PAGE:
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The community energy revolution is evolving, and the future’s bright
The UK’s fourth Community Energy Fortnight exemplified the resilience, passion and innovation that will ensure the sector rides out recent blows and continues to grow.
Community energy pioneers have a right to feel bruised given the recent cuts to feed-in tariffs, broken promises around tax relief and proposed exclusion of co-ops from the new Innovative Finance ISA. The sector had been on the verge of take-off in 2015: with £27 million of equity raised in just twelve months for projects in England alone. But fast forward to 2016, and Co-operatives UK report that the number of start-ups has fallen by an enormous 80% (year to date).
So it was timely for this year’s Fortnight to focus on ‘Powering Forward’ – and not only celebrate successful current projects, but also precipitate an exploration of new business models and technologies.
The Fortnight was once again launched with a marquee conference, organised by Co-operative Energy and Community Energy England. This year’s sell-out event was the largest yet seen in the UK, with over three hundred activists and practitioners in attendance: the demand was such that we needed to broadcast proceedings live across Europe via the internet.
Many themes excited debate in the Fortnight; none more so than the opportunities provided by energy demand management. Work is very much at the R&D stage and takes many guises. In the South West of England, RegenSW and others are running a Sunshine Tariff trial that seeks to reward customers who match demand with local, off-peak solar generation. At Co-operative Energy, we are working with Energy Local on a similar SWELL trial in Oxfordshire – whereby households see shifts in time of use rewarded with co-op shopping vouchers! In Bethesda, north Wales we’re going further still with Energy Local, via an Energy Club (Cyd Ynni – Ynni Lleol) which will recruit one hundred households, deploy smart meters and seek to match usage to a local National Trust hydro scheme.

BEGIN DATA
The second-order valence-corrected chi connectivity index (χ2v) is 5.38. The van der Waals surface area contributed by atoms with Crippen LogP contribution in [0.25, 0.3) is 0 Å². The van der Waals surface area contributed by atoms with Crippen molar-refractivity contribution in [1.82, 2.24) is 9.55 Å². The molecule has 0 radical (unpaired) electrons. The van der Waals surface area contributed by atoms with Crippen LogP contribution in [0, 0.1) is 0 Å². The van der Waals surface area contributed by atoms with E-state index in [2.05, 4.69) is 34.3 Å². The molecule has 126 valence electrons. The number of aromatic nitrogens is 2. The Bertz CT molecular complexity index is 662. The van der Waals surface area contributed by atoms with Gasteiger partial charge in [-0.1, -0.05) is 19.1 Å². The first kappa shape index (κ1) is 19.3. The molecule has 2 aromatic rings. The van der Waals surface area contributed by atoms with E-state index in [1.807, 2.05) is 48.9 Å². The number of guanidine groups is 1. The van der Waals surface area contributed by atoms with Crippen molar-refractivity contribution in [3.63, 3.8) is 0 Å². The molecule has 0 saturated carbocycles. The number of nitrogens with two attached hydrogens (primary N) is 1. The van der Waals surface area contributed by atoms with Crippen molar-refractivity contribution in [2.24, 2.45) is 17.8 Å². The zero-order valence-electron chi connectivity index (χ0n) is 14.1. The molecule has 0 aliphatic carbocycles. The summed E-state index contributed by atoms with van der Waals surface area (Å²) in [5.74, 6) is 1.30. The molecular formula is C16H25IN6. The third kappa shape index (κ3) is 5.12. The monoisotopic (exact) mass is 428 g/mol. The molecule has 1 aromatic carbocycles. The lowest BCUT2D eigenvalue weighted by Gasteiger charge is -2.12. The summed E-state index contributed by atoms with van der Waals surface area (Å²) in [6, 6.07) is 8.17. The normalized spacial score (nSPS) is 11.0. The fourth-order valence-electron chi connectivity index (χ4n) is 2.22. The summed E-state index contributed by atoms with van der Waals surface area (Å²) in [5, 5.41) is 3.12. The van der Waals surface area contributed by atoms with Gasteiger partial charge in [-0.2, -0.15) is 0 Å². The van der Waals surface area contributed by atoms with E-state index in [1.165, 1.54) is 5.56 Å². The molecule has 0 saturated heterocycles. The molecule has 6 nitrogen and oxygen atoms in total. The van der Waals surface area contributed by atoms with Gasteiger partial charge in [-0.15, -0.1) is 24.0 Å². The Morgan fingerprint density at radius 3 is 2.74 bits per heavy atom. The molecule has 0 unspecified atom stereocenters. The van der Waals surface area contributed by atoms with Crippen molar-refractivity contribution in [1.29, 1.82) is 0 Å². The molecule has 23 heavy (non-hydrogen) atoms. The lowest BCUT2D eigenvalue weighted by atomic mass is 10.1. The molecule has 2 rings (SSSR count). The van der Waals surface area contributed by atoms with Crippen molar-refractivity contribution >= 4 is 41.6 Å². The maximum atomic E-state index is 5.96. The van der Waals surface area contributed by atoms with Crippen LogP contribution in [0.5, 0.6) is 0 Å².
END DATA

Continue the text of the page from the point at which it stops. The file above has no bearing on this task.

Another area of major consideration was how we might improve our collective lobbying and advocacy work in light of political realities, but also the formation of the UK Department for Business, Energy and Industrial Strategy (BEIS) and its ministers who have a track record of supporting social enterprise. For example, it would boost community energy (and sub-50kw rooftop solar projects in particular) if BEIS would agree the reintroduction of the tariff guarantee element of pre-registration for community energy groups and schools – a measure that would be revenue neutral. There may also still be opportunities at a European level should the UK progress continued access to the single market – which could entail us implementing a forthcoming Renewable Energy Directive that is likely to be highly supportive of a citizen’s right to generate and consume renewable energy.
Fortunately, it's still the case that community energy retains the overwhelming backing of the UK public, as revealed in the latest ICM polling from Co-operative Energy. And we are still seeing the emergence of resourceful community energy projects (albeit more slowly right now) such as the Small Wind Coop turbines in Wales and Scotland and the Resilience Centre’s Mounteneys and Cherry Rock Wind turbines – all of which, incidentally, will be available for purchase via our User Chooser once operational. Not forgetting the wonderful Energy4All (who have now established an amazing 24 energy coops), Pure Leapfrog (who’s dedicated £15m community energy bridge facility is the envy of Europe) and RegenSW (who’s work on grid connectivity is second to none).
But in all likelihood, the next stage in the community energy journey is likely to be one of evolution – with radical new business models and technologies emerging to take the community energy revolution to the next stage. Which means that Community Energy Fortnight 2017 may turn out to be the most interesting yet!
Ramsay Dunning, Co-operative Energy.